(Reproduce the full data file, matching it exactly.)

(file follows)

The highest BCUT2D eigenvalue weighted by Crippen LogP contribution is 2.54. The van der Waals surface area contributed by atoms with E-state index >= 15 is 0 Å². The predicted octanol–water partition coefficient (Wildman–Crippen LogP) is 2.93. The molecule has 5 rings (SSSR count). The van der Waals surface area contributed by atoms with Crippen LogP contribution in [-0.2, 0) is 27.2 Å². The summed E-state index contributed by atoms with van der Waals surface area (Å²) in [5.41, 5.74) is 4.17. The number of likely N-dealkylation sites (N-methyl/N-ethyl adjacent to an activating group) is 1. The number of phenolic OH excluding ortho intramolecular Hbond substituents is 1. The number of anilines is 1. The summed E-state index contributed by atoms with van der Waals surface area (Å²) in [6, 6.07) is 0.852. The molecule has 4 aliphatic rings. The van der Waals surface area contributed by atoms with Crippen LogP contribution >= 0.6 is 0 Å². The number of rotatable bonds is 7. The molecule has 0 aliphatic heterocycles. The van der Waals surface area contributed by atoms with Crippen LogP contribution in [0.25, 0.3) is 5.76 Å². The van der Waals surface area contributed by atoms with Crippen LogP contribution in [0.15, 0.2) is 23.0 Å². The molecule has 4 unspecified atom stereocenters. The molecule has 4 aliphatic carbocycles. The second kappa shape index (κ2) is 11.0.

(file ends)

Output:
The highest BCUT2D eigenvalue weighted by Crippen LogP contribution is 2.54. The van der Waals surface area contributed by atoms with E-state index >= 15 is 0 Å². The predicted octanol–water partition coefficient (Wildman–Crippen LogP) is 2.93. The molecule has 5 rings (SSSR count). The van der Waals surface area contributed by atoms with Crippen LogP contribution in [-0.2, 0) is 27.2 Å². The summed E-state index contributed by atoms with van der Waals surface area (Å²) in [5.41, 5.74) is 4.17. The number of likely N-dealkylation sites (N-methyl/N-ethyl adjacent to an activating group) is 1. The number of phenolic OH excluding ortho intramolecular Hbond substituents is 1. The number of anilines is 1. The summed E-state index contributed by atoms with van der Waals surface area (Å²) in [6, 6.07) is 0.852. The molecule has 4 aliphatic rings. The van der Waals surface area contributed by atoms with Crippen LogP contribution >= 0.6 is 0 Å². The number of rotatable bonds is 7. The molecule has 0 aliphatic heterocycles. The van der Waals surface area contributed by atoms with Crippen LogP contribution in [0.25, 0.3) is 5.76 Å². The van der Waals surface area contributed by atoms with Crippen LogP contribution in [0.15, 0.2) is 23.0 Å². The molecule has 4 unspecified atom stereocenters. The molecule has 4 aliphatic carbocycles. The second kappa shape index (κ2) is 11.0.